A resin-rich mica paper tape was made with a binder that was similar to that of Example 1, but with a dispersion of about 12.5 weight percent of fumed titanium dioxide having an average primary particle size of about 0.021 micrometer. A stator bar was insulated with thirteen half-lapped layers of this tape. When tested for voltage endurance, testing was stopped after about 0.03 times the median life of insulation System A because of dielectric heating and suppressor damage.

EXAMPLE 9 (INVENTION)

A stator bar was insulated with one half-lapped layer of the titanium dioxide-filled tape of Example 8, then one half-lapped layer of the unfilled tape from Example 1, an additional half-lapped layer of the tape from Example 8, and finally an additional ten half-lapped layers of the tape from Example 1 (for a total of thirteen half-lapped layers of groundwall insulation). The bar experienced voltage endurance breakdown after about 1.71 times the median life of insulation System A. While the results were not comparable to that of Examples 3, 5 and 7, a comparison of these results with that of Example 8 again evidences the synergistic effect of combining filled and unfilled tapes.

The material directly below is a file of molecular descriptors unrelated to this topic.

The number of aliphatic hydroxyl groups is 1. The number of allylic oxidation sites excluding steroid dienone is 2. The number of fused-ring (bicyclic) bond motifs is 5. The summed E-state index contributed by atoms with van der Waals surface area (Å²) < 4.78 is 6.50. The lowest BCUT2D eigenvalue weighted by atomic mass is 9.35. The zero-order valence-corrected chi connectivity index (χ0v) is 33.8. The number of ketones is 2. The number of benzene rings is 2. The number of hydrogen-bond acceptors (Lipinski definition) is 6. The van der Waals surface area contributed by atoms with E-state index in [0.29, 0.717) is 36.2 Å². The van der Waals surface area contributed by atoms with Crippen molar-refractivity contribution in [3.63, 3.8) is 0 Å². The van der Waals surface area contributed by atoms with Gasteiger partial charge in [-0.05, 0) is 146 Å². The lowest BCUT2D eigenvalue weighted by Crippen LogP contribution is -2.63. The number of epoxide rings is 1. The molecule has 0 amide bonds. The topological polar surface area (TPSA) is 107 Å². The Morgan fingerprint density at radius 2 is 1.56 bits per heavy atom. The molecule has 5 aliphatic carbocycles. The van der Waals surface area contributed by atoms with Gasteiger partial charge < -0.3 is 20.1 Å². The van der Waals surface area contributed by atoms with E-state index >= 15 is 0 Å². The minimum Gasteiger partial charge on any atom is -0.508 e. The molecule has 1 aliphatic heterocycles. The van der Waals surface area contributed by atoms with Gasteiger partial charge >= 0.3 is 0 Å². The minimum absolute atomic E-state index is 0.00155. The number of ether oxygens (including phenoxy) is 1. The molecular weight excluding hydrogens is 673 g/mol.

EXAMPLE 10 (INVENTION)

A stator bar was insulated with seven half-lapped layers of the titanium dioxide-filled tape of Example 8, followed by six half-lapped layers of the unfilled tape from Example 1 (for a total of thirteen layers). When tested for voltage endurance, this bar surpassed about 1.14 times the median life of insulation System A before testing was terminated.

EXAMPLE 11 (INVENTION)

A stator bar was insulated with alternating half-lapped layers of two tapes for a total of thirteen layers. The titanium dioxide-filled tape of Example 8 was used for the odd-numbered layers (i.e., including the outermost layer), while the unfilled tape of Example 1 was used for the even-numbered layers. When tested for voltage endurance, this bar surpassed about 1.18 times the median life of insulation System A before testing was terminated.